Sunday, 5 June 2011

Non-Party Elections

I believe in universal suffrage, one person, one vote.

The advantage of universal suffrage is the wisdom of crowds which can produce a smarter answer than the smartest members of the crowds. In theory, by including roadsweepers and picker-packers (although ,f course, obs are not a foolproof indication of intelligence), a better House of Commons would be elected than if only picked by PPE graduates, lawyers, doctors and rocket scientists.

In practice elections are marred by the tribal politics of political parties. People don't necessarily vote  acording to their values and beliefs but because they dislike a particular party. In addition, people's opinions don't necessarily fit perfectly into the policy pigeonholes of parties.  It is quite possible for someone to be interventionist on foreign affairs and conservative on tax. Finally, political parties can promise one thing in their election manifestos but are under no obligation to fulfill their promise in power.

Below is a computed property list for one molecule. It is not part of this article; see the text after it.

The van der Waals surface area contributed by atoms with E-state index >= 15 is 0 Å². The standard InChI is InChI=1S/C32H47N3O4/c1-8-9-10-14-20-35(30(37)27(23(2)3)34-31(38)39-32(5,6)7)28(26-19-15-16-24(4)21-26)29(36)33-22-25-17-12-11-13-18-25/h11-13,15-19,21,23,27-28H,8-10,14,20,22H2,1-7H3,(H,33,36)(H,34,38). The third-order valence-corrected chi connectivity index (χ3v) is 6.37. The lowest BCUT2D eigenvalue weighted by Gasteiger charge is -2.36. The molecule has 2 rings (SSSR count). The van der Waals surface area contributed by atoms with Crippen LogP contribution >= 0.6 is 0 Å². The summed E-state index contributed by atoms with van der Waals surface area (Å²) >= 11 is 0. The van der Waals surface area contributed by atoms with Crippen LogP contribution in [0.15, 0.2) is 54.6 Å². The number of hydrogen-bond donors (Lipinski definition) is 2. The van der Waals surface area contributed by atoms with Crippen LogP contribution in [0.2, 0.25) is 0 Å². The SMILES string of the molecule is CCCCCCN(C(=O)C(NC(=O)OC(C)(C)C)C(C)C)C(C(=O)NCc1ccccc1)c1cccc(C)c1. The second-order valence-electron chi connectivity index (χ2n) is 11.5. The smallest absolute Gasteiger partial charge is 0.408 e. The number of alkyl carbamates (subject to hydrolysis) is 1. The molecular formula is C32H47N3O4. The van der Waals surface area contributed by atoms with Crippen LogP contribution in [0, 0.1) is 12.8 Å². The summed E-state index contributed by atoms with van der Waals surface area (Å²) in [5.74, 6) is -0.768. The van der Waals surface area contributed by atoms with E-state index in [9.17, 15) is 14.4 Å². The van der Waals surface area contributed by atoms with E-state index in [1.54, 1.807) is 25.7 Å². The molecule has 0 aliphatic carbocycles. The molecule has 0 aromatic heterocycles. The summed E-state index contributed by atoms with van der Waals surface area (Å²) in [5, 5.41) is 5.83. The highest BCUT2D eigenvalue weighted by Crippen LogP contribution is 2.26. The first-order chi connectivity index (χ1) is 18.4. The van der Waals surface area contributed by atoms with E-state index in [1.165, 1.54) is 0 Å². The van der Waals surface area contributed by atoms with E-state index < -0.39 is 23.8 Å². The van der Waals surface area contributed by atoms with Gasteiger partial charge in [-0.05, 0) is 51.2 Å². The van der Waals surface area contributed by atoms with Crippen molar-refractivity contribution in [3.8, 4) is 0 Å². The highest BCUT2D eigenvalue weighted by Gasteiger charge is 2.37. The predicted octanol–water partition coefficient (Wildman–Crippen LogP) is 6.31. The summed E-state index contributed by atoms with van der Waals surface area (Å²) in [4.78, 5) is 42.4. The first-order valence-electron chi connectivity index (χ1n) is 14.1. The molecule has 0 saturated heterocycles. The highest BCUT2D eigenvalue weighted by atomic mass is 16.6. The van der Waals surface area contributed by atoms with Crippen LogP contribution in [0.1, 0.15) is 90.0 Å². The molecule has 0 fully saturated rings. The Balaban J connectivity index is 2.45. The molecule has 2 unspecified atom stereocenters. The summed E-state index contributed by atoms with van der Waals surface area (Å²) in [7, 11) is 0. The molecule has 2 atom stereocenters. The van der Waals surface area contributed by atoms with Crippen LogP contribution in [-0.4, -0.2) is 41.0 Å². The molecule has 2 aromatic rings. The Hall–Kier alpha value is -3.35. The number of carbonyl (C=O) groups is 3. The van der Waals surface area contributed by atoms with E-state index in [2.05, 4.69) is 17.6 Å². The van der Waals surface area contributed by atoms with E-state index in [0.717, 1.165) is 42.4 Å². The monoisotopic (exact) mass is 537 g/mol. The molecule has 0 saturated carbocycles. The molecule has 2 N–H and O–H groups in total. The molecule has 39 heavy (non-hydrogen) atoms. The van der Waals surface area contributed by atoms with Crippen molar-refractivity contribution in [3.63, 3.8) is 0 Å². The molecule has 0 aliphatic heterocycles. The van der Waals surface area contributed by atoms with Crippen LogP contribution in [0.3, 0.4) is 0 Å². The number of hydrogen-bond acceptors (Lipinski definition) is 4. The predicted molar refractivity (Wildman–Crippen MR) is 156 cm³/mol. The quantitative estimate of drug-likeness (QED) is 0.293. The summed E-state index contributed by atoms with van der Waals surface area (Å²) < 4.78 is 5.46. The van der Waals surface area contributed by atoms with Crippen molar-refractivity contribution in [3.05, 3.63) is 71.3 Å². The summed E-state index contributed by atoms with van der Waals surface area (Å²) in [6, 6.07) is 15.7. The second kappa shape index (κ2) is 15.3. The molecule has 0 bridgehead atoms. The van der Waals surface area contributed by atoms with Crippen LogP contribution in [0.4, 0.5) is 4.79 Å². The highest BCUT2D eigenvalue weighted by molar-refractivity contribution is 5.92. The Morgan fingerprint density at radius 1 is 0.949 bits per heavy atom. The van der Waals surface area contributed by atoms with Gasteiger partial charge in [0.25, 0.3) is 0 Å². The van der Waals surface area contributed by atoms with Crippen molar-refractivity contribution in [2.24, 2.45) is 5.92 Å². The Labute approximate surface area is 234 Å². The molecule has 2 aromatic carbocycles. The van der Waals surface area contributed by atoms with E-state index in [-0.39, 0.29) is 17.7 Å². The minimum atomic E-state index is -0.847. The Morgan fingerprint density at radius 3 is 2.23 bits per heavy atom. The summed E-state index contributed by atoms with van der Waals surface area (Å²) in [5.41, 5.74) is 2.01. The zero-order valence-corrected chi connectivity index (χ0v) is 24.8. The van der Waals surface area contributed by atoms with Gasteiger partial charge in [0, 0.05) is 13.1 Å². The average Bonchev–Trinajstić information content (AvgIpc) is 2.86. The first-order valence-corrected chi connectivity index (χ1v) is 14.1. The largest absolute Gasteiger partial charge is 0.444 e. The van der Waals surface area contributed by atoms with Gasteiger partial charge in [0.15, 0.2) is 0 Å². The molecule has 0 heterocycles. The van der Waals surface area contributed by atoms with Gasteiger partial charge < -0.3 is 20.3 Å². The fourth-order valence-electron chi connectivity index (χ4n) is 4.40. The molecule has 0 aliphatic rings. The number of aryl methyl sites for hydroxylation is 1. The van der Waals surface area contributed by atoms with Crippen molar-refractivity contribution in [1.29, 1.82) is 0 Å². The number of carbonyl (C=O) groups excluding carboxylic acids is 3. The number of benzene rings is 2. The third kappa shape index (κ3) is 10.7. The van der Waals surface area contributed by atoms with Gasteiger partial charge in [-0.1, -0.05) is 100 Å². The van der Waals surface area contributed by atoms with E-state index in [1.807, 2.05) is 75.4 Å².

Instead, I propose that voters do not vote for candidates or parties at elections but express their opinions on a test paper like this one, for example. The actual questions would be prepared after consultation by the Eectoral Cmmission. Candidates, who could belong to political parties would take the same text.

The test paper ballot forms could be read electronical like multiple choice exam papers, probably with the same equipment for economy. The winning candidates would be those whose orientation most closely matched the overall orientations of their constituencies. This would encourage prospective parliamentary candidates to really get to know their constituents and tailor their message to them. Say constituency A  favours policy X: a candidate for party 1 would have to amend their party's policy Y to increase their chance of winning the seat. Other candidates for other seats might  find policy Z was the most popular. They could sit in the House of Commons according to their parties, but of course they would have to take into account their electors' opinions if they wanted to be re-elected. The pernicious power of the Party Whips would be weakened.

1 comment:

Anonymous said...

The best way to solve the problem of tribal party politics, is for people to vote for independent candidates who instead of putting political parties first, will put their constituents first.